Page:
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J Adolesc Health. 2006 Mar;38(3):230-6.

Overlooked, misunderstood and at-risk: exploring the lives and HIV risk of ethnic minority male-to-female transgender youth.

Author information

  • 1General Academic Pediatrics, Childrens Memorial Hospital/Northwestern University, Chicago, Illinois, USA. rgarofalo@childrensmemorial.org

Abstract

PURPOSE:

To describe the real life challenges and HIV-risk behaviors of male-to-female (MTF) transgender youth from communities of color.

METHODS:

A convenience sample (n = 51) of ethnic-minority MTF transgender youth aged 16-25 years completed an anonymous questionnaire including demographics, psychosocial measures, and participation in substance use and sexual risk behaviors. Descriptive analyses and analyses of association were used to interpret the data.

RESULTS:

The median age of participants was 22 years, and 57% were African-American. Twenty-two percent reported being human immunodeficiency virus positive (HIV+). Prevalence of life stressors among the sample included history of incarceration (37%), homelessness (18%), sex in exchange for resources (59%), forced sexual activity (52%), difficulty finding a job (63%), and difficulty accessing health care (41%). Within the past year, 98% had sex with men, 49% had unprotected receptive anal intercourse, and 53% had sex under the influence of drugs or alcohol. Substance use within the past year was common, with marijuana (71%) and alcohol (65%) most frequently reported. Twenty-nine percent of participants had used injection liquid silicone in their lifetime. Other injection drug use and needle-sharing behaviors were rare. Compared with other racial/ethnic groups, HIV was found in higher rates among African-American youth (p < .05). HIV status was not associated with any other demographic characteristic, psychosocial measure, sexual or substance use behavior.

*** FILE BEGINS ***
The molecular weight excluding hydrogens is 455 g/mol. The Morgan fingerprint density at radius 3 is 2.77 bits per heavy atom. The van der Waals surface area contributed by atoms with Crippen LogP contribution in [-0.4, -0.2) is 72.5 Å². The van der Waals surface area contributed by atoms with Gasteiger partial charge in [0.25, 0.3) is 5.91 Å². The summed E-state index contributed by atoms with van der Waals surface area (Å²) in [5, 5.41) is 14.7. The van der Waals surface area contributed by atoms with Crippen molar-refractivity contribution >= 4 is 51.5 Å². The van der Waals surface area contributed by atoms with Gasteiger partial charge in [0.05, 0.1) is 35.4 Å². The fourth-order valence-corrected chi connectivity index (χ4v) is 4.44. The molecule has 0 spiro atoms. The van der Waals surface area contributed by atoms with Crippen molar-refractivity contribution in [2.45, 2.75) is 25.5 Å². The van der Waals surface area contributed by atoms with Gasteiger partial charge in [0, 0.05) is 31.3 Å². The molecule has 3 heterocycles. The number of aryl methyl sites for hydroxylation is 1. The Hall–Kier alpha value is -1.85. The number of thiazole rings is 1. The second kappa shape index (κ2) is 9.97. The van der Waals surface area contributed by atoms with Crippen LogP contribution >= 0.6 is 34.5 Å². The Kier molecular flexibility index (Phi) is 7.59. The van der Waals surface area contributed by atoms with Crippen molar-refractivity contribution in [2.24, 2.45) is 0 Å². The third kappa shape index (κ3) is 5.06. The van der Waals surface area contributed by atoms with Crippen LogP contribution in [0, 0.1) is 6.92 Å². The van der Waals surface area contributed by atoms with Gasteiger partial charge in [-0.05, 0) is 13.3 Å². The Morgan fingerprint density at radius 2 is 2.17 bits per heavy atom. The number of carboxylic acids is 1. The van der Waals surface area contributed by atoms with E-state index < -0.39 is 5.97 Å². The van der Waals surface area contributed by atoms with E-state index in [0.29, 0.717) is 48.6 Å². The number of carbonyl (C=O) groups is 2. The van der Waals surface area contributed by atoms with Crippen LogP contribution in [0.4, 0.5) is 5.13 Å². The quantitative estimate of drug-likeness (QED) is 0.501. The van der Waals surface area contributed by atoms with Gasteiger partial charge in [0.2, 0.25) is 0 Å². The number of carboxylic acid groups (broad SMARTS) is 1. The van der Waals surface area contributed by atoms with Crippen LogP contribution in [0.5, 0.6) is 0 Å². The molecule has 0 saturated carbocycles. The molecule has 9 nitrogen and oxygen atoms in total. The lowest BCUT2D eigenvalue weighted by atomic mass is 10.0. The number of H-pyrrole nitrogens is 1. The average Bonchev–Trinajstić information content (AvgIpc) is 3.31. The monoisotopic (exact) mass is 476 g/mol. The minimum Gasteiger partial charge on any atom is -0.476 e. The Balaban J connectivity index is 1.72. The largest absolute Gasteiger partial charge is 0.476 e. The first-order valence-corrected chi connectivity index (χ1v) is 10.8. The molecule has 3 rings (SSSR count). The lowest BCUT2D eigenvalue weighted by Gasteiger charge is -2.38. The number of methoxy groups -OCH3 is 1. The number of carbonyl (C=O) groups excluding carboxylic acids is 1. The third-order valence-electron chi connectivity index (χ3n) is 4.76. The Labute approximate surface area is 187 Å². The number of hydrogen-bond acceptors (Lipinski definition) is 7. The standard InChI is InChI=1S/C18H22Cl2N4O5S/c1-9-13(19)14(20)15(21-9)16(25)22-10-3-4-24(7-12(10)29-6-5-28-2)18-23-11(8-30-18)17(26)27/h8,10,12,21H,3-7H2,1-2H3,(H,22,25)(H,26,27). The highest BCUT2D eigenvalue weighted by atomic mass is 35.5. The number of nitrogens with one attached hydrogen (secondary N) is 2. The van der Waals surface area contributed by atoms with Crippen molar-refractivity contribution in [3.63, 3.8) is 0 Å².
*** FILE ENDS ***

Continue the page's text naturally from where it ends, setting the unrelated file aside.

CONCLUSIONS:

These findings suggest that MTF transgender youth of color have many unmet needs and are at extreme risk of acquiring HIV. Future research is needed to better understand this adolescent subgroup and to develop targeted broad-based interventions that reduce risky behaviors.

PMID:
16488820
[PubMed - indexed for MEDLINE]
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